Directors of finance and CFOs are playing a more crucial and integrated role in attracting, finding and retaining talent than ever before.
This feature series explores the importance of mentoring and attracting talent, with today’s installment discussing how CFOs can use mentoring initiatives to attract the right talent.
Our sister title Mid-market Insight talks to international CFO of Capital One, Neil Herbert, to get his view on addressing the skills gap.
Times are changing. Talent management has often been seen in the past as the preserve of human resources in each organisation. Today, with skills gaps emerging in finance and in other key business areas, directors of finance and CFOs are playing a more crucial and integrated role in attracting, finding, and retaining talent than ever before.
In fact a survey of financial directors by the Journal of the Institute of Chartered Accountants of Scotland (ICAS) and DLA Piper found in 2015 that the skills shortage in the jobs market has caused many of them to have more sleepless nights than China’s slowdown and more than any perceived threat that might emerge from ‘Brexit.’
“For ICAS CEO Anton Colella the talent gap is the elephant in the boardroom: recruiting and retaining people with the right skills is what primarily hinders economic growth,” writes Carlos Martin Tomero in his 4 September 2015 article for The Accountant. “It’s the talent gap, stupid – an ICAS survey of finance directors revives war on talent.”
He adds in the survey that most CFOs feel the need to boost economic growth is a task for the private sector, which offers the potential for more effective investment in employee motivation and training measures than the public sector. However, chartered accountancy isn’t the only profession feeling the war on talent that has emerged because of the increasingly competitive environment.
The financial crisis of 2008 and beyond had led to more CFOs being tasked with more responsibilities. As a result, the talent gap has widened because CFOs are now required to be more than number crunchers; their role has become more strategic and enterprise-wide.
“The CFO role has expanded significantly over the past decade beyond financial management to embrace risk and regulatory compliance as well as innovation and data analytics,” explains Phil Sheridan, the managing director of consultancy Robert Half UK. “Like departmental heads, CFOs have to be involved in their talent management initiatives to ensure their finance function operates as efficiently and as effectively as possible.”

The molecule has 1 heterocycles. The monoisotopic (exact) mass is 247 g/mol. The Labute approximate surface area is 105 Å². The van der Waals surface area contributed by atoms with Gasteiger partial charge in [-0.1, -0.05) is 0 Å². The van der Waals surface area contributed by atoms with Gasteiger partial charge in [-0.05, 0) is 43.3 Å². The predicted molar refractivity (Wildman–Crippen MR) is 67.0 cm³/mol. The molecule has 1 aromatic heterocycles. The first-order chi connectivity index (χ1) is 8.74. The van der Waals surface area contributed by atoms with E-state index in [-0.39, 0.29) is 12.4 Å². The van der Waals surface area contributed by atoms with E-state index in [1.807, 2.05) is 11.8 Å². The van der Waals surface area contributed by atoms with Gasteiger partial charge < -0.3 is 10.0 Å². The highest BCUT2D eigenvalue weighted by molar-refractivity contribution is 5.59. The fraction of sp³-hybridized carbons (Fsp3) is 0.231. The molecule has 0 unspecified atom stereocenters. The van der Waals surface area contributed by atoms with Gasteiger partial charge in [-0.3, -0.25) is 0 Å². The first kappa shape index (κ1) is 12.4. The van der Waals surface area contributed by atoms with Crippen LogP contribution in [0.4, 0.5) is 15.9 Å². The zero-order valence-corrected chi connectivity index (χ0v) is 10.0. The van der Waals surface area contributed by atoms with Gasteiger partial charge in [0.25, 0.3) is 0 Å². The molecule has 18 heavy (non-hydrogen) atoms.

So with the skills gap in mind, how can CFOs use mentoring initiatives to attract the right talent? Will Banks, executive director and CFO at Challenger Capital, explains: “Mentoring is needed at all levels, and CFOs need to be available at all levels of an organisation and to drive people forward involves training.” He also underlines that budgets should be available to support talent management.
Charlotte Wheeler, a consultant at Willis Towers Watson, says she has a client who recognises the value of mentoring and talent management: “We are working with a CFO from a large financial services company and he is driving the initiative around talent, and he is recognising that to protect and develop the capability of his department is now far more critical than it was previously.” She finds the competitiveness of the jobs market is making it harder to recruit and retain the right people.
For this reason she argues both CFOs and other senior executives need to be on board with mentoring and talent management initiatives “to ensure they are dealing with the right values – including the establishment of a strategy and vision because it’s important to have the right people in place to fulfil those roles.”
She elaborates “those roles” will vary from company to company, but in essence today it’s about making sure that staff working in finance have the depth and breadth of experience to permit them to gain a wider view of finance and accounting.
They will then be able to fill roles where skills gap are present and they will also gain a better understanding of how important finance and accounting are for achieving organisational objectives.
In tomorrow’s series we will discuss how to mentor talent and make employees feel valued within a company.